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Desire to See: Photographs Captured by Agnès Varda

Schoolgirls wearing face masks and goggles (to protect them from sand from the Gobi Desert), China, 1957

Exibart Street

February 29, 2024


Desire to See: Photographs Captured by Agnès Varda

The Fahey/Klein Gallery is delighted to present “Desire to See: Photographs Captured by Agnès Varda,” marking the premiere exhibition in the United States exclusively dedicated to Agnès Varda’s photographic oeuvre. This retrospective display plunges into the illustrious photographic legacy of the French New Wave filmmaker, offering a comprehensive visual narrative of Varda’s life and artistic endeavors through a diverse array of photographs spanning from vintage lifetime prints, developed and printed by Varda herself, to newly unearthed posthumous works.

“Desire to See: Photographs Captured by Agnès Varda” unveils Varda’s self-portraits, providing an intimate exploration into the artist’s identity, alongside portrayals of fellow artists (Alexander Calder, Salvador Dalí, Delphine Seyrig, Federico Fellini, Catherine Deneuve, Luchino Visconti, and more), emphasizing her revolutionary vision and fervent engagement with the world. Documentary photographs from her extensive travels across various locales such as Cuba, China, and Los Angeles, as well as her cherished home in Paris, showcase her keen observational eye. Varda’s photographic journey predates her cinematic exploits and seamlessly intersects throughout her six decades of creative pursuits. Still photographs frequently influenced and inspired her films, exemplified by Le Pointe Courte and Ulysse, while filmmaking, in turn, became the subject and context for her still photographs. Varda’s eternally free spirit steered her ceaseless curiosity and imagination, defining a robust, clear, experimental, and feminine voice evident within each frame.
“Desire to See: Photographs Captured by Agnès Varda” is curated in collaboration with Rani Singh.

About the Artist

Agnès Varda (1928 – 2019) was a film director, screenwriter, photographer, and visual artist. Born in Belgium, she pursued art history and photography, initially working as a professional photographer before crafting her first feature film, the ultra-low budget independent film La Pointe Courte, at the age of 26 in 1954. Her pioneering contributions played a pivotal role in shaping the influential French New Wave film movement of the late 1950s and 1960s. Drawing inspiration from art history, literature, and philosophy, her films, photographs, and art installations centered on documentary realism, feminist issues, and social commentary with a distinct experimental style. Throughout her life, she maintained a fluid interrelationship between photographic and cinematic forms.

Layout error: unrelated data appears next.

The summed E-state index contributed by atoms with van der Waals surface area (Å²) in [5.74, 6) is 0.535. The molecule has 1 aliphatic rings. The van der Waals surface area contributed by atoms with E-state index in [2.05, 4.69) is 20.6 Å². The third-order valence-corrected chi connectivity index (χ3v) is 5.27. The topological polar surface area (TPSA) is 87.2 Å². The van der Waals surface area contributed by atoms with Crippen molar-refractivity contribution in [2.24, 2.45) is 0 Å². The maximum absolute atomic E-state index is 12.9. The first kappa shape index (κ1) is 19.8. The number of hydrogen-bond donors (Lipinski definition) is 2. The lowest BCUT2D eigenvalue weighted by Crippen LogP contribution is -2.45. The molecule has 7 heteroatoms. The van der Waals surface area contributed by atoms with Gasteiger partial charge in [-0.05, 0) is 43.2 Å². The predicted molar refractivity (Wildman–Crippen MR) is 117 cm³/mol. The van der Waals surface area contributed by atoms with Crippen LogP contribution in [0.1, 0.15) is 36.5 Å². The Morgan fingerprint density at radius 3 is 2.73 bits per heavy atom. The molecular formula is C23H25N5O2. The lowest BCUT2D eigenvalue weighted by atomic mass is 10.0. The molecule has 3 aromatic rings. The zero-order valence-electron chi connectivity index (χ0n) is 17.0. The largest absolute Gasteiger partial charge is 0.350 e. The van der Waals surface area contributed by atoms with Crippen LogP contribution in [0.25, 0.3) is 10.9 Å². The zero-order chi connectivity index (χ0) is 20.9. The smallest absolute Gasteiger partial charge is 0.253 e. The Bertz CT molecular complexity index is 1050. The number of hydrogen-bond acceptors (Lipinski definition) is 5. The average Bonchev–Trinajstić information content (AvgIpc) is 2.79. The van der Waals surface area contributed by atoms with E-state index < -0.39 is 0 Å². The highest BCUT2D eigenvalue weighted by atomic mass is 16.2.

Varda created some of her most impactful work in Los Angeles, where she relocated in 1967 with her husband, filmmaker Jacques Demy. Residing in Beverly Hills, driving a convertible, and mingling with luminaries such as Harrison Ford, Jane Fonda, and Michelangelo Antonioni, Varda produced three films in L.A., including Lions Love (…and Lies), Uncle Yanco, and Black Panthers, each a response to the politically and socially charged atmosphere of the times. Returning alone to L.A. in 1981, Varda filmed Murs Murs and Documenteur, aiming to reflect the mirror back onto the City of Angels.
In the last 15 years of her life, Agnès Varda continued to explore novel and exhilarating ways to present her work. Invited by Hans Ulrich Obrist in 2003 to participate in the Venice Art Biennale with “Patatutopia,” a three-screen video installation featuring 700 kilos of potatoes, she found renewed vigor and engagement. In her own words, she was “not an old filmmaker but a young visual artist.”
In 2017, Varda collaborated with French photographer and artist JR to create “Faces Places,” an unlikely partnership exploring rural France in search of lost traditions and evolving values. The film received an Academy Award nomination for Best Documentary Feature.
Recognizing her lifetime achievements, Varda received the Palme d’or d’honneur at the Cannes Film Festival in 2015 and an honorary Oscar in 2017, becoming the first female filmmaker to receive this prestigious award. She passed away in Paris in 2019 at the age of 91.
Agnès Varda’s works are showcased in international collections, including the Fondation Cartier pour l’Art Contemporain (Paris), the FRAC Lorraine (France), the MoMA (New York), the Musée Paul Valéry (France), the CAFA Art Museum (Beijing, China), the Institut Culturel Bernard Magrez (France), LACMA (Los Angeles), and Le Centre Pompidou (Paris).
“Director’s Inspiration: Agnes Varda” is currently on display at The Academy Film Museum, Los Angeles, until January 5, 2025. “Viva Varda,” a retrospective organized by the Cinémathèque Française, will open at the Centre de Cultura Contemporània de Barcelona in July 2024. “Hans Ulrich Obrist Archive, Chapter Three: Agnes Varda” is at LUMA Arles, Arles, France, through May 2024.


Desire to See: Photographs Captured by Agnès Varda
February 29 to April 13, 2024
Fahey/Klein Gallery, Los Angeles, USA